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post #11 of 12 Old 09-18-2009
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A couple of years ago I found a couple Advance Elements System's Advanced Frame inflatable Single Seat Kayaks on a deep dicounted sale at West Marine, cashed in a bunch of West Rewards and bought the things. West Marine: AdvancedFrame™ Solo Touring Kayak Product DisplayI Frankly, I was very skeptical about how good could a 10 foot inflatable Kayak could be but I have been very pleased but with caviats.

First off, no 10 foot kayak of any type will ever paddle as nicely as something longer and narrower. Its simple physics. But if you inflate the Advanced Frame Kayak fully (roughly 5 minutes) it paddles about as well as any 10 foot kayak ever will. I find the seating position comfortable. I have made round trips of roughly 4-5 miles in relative comfort, but mostly do explorations of less than 3 miles. The cockpit unzips if you want an open cockpit layout or closes for normal use (which is how I use the boat. I have paddled in stiff winds and the boat behaved well and with a little care, they handle small chop and power boat wakes quite well. I have yet to ship water. They are light and easy to haul aboard, they don't bang up the boat or leave marks and they are compact enough to leave on deck for short sails. They fit in a compact duffle. Once you get used to it, repacking is a cinch.

Advanced Systems also makes a tandem.Advanced Elements AdvancedFrame Convertible Inflatable Kayak at REI.com I understand the tandem actually has a way to use it as a single and as such it is a better kayak for covering distances but I have not investigated this boat.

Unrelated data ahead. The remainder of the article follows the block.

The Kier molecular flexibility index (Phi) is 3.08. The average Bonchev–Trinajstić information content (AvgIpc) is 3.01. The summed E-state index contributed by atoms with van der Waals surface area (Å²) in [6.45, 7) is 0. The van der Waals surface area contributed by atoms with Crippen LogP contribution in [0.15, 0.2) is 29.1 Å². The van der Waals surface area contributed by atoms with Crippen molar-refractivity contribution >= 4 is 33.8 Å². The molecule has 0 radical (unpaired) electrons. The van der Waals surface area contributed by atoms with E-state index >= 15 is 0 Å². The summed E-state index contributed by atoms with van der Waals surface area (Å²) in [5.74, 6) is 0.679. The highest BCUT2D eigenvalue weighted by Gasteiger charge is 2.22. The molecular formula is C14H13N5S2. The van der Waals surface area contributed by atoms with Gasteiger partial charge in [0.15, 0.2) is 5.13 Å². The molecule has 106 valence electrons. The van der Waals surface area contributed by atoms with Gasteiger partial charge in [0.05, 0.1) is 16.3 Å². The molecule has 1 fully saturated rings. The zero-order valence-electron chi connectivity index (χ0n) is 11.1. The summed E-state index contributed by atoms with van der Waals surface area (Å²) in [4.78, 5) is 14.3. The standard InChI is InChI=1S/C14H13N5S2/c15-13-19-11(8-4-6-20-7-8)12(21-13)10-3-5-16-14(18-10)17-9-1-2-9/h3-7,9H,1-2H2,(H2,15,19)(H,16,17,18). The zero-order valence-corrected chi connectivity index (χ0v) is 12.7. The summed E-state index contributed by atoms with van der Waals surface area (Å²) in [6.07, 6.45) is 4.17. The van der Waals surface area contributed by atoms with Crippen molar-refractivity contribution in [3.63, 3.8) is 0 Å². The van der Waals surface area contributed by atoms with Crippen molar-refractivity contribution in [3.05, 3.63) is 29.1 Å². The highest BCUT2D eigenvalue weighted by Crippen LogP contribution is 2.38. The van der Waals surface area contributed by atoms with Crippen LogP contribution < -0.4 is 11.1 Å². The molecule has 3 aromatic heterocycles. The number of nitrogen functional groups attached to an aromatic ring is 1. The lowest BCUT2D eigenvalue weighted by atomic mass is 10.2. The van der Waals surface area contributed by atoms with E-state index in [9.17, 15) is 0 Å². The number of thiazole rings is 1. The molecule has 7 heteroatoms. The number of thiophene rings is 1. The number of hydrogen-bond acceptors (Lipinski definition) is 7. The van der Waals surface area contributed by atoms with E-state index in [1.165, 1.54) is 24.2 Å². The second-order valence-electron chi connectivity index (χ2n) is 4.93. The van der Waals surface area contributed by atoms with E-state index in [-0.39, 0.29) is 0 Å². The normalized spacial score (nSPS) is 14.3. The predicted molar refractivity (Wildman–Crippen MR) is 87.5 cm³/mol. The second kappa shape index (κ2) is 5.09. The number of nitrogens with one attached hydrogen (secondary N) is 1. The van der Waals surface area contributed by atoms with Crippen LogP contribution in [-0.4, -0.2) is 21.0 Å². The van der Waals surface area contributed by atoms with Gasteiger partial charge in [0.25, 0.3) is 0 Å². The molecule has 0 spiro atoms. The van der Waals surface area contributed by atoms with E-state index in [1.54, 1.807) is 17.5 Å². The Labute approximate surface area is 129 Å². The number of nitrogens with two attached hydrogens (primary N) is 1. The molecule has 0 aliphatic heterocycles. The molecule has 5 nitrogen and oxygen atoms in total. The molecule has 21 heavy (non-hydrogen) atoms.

There are some negatives. These are not inexpensive to buy. I think I ended up paying something like $500 for the pair, but today they list for $399.00 each. The tandem lists for $660. These are cheaper than a high quality rigid single or tandem but you can often find used rigid kayaks for sale at much lower prices.

I would also say that a Kayak does not make as versitile a tender as a good dinghy. You can't row out a second anchor or a plant a kedge, or carry 3-4 people ashore. They are harder to get into or out of in a choppy anchorage. They are harder to launch in a surf. They are slower and so anchoring way out and going ashore is a chore. I have stayed dry while paddling, buy I wouldn't count on it as much as I would with a dinghy.

So while I have no regrets about my inflatables, if i were truly looking for a tender, I would get a good dinghy. If I were looking for something to go exploring and get some exercise, the Kayak wins hands down.


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Curmudgeon at Large- and rhinestone in the rough, sailing my Farr 11.6 on the Chesapeake Bay
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post #12 of 12 Old 09-19-2009
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Tom Yost

Tom Yost has a great tutorial on building rigid inflatable kayaks using inflatable sponsons, or aluminum tubing. They fold down into a golf bag for portability. He even rides his motorcycle with one on his back! I built one of his designs in cedar/nylon like a baidarka and it was awesome. Cost is about $300 in materials two years ago including the paddle (cedar). I highly suggest this route if you are a serious sea kayaker and don't just want a tender or heavy plastic boat. Not all of his designs are greenland style. Some have quite a bit of volume.

Yostwerks Kayak Building Manuals - Homebuilt kayaks by Thomas Yost

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